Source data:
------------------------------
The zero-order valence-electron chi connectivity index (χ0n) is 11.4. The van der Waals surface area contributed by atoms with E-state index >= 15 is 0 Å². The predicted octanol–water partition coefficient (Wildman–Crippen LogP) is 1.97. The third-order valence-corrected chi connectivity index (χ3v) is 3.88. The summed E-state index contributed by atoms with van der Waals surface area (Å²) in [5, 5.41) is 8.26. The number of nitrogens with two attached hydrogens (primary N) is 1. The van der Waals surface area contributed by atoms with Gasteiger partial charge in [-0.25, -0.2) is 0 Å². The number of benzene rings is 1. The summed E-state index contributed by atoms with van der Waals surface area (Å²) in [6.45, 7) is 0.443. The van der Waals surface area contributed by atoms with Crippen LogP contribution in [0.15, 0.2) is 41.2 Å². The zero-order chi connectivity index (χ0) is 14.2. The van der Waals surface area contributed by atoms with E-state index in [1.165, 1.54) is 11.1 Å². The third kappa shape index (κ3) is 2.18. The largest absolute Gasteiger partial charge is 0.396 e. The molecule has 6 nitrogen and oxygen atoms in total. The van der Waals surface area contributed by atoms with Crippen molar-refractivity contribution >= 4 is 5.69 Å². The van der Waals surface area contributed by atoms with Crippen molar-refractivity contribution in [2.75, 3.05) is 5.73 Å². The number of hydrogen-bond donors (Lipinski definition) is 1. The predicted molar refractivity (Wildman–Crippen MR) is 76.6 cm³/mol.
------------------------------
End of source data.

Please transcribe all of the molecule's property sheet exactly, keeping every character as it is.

The zero-order valence-electron chi connectivity index (χ0n) is 11.4. The van der Waals surface area contributed by atoms with E-state index >= 15 is 0 Å². The predicted octanol–water partition coefficient (Wildman–Crippen LogP) is 1.97. The third-order valence-corrected chi connectivity index (χ3v) is 3.88. The summed E-state index contributed by atoms with van der Waals surface area (Å²) in [5, 5.41) is 8.26. The number of nitrogens with two attached hydrogens (primary N) is 1. The van der Waals surface area contributed by atoms with Gasteiger partial charge in [-0.25, -0.2) is 0 Å². The number of benzene rings is 1. The summed E-state index contributed by atoms with van der Waals surface area (Å²) in [6.45, 7) is 0.443. The van der Waals surface area contributed by atoms with Crippen LogP contribution in [0.15, 0.2) is 41.2 Å². The zero-order chi connectivity index (χ0) is 14.2. The van der Waals surface area contributed by atoms with E-state index in [1.165, 1.54) is 11.1 Å². The third kappa shape index (κ3) is 2.18. The largest absolute Gasteiger partial charge is 0.396 e. The molecule has 6 nitrogen and oxygen atoms in total. The van der Waals surface area contributed by atoms with Crippen molar-refractivity contribution >= 4 is 5.69 Å². The van der Waals surface area contributed by atoms with Crippen molar-refractivity contribution in [2.75, 3.05) is 5.73 Å². The number of hydrogen-bond donors (Lipinski definition) is 1. The predicted molar refractivity (Wildman–Crippen MR) is 76.6 cm³/mol.